At the car

We made it back to the car, BUT I wanted to look for one more thing out on the barrens above the grotto. So off we went.

Not what I was looking for, but the White Prairie Rose’s rosehip was nestled in the grass. I had never noticed the hairs on them before.

Not the usual shaped cow patty!

Here is what I wanted to locate, the Cymopterus (Vesper macrorhizus)! It certainly was not big and this was the biggest bloom we found that day. The lack of rain certainly can not be helping. This was on February 1st. Today’s rain, (Feb 17th) was nice but not near enough. We only got two-tenth of inch at our house.

Last meadowlark in the tree! There had been five or six all facing the same way. Earlier we saw a male Northern Harrier and quite a few sparrows. Mostly Savannahs and Vespers.

We could not stop now. The prairie and rise ahead was calling our names LOL!

First stop was this Honey Locust tree! It was loaded with interesting stuff.

Besides the multiple spider egg casings, we found multiple of the Praying Mantises oothecae (egg casings).

A ladybug stopped on this one! Amazing how many egg cases were on the one tree! And so easy to see the finds in the tree’s winter apparel (or maybe that would be the lack of…no leaves).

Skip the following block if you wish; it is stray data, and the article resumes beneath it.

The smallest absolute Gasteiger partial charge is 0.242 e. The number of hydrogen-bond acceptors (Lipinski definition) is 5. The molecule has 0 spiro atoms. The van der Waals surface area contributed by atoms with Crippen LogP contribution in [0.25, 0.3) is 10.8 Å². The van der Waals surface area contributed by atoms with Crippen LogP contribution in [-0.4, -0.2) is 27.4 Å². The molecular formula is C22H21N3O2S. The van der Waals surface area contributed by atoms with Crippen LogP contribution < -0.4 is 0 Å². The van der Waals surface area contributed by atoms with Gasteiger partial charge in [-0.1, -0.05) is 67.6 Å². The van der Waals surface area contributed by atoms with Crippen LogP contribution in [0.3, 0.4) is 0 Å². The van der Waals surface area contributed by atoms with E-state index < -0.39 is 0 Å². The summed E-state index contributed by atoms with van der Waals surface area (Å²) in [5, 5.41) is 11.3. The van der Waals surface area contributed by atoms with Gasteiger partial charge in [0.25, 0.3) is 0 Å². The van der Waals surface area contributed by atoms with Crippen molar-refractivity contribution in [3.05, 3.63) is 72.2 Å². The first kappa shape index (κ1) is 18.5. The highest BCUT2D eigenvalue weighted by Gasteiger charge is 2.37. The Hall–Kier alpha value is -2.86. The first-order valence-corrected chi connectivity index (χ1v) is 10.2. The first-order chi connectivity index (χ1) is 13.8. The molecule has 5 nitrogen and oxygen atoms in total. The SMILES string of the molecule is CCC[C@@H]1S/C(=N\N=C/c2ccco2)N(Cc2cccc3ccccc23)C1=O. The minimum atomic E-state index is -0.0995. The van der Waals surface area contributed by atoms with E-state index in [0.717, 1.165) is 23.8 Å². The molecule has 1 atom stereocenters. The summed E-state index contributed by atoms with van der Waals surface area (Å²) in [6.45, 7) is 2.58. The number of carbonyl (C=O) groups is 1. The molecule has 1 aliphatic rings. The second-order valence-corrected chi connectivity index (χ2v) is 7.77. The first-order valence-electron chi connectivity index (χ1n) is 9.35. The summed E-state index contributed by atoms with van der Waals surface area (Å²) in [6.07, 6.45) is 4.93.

Limestone rocks littered the field among the grasses!

Panorama view of the prairie! And don’t think this was the end, there still are more cool treasures yet to come on this outing at Dixon!

Hidden Diversity: Undiscovered Species Are Hiding Right Under Our Noses

Smithsonian Honors Female Scientists With 120 Bright Orange Statues

Dinosaur Faces and Feet May Have Popped With Bright Color

Keep looking!

The more you know, the more you see and the more you see, the more you know.


    1. Alan, that definitely looks like a niffy gauge! And so happy you got to try it out. Thanks for sharing the type you got!

  1. Alan, I agree. We have that type of rain gauge too. We’ve loved having it and can read it with binoculars from our dining room window if the weather event is still going on.

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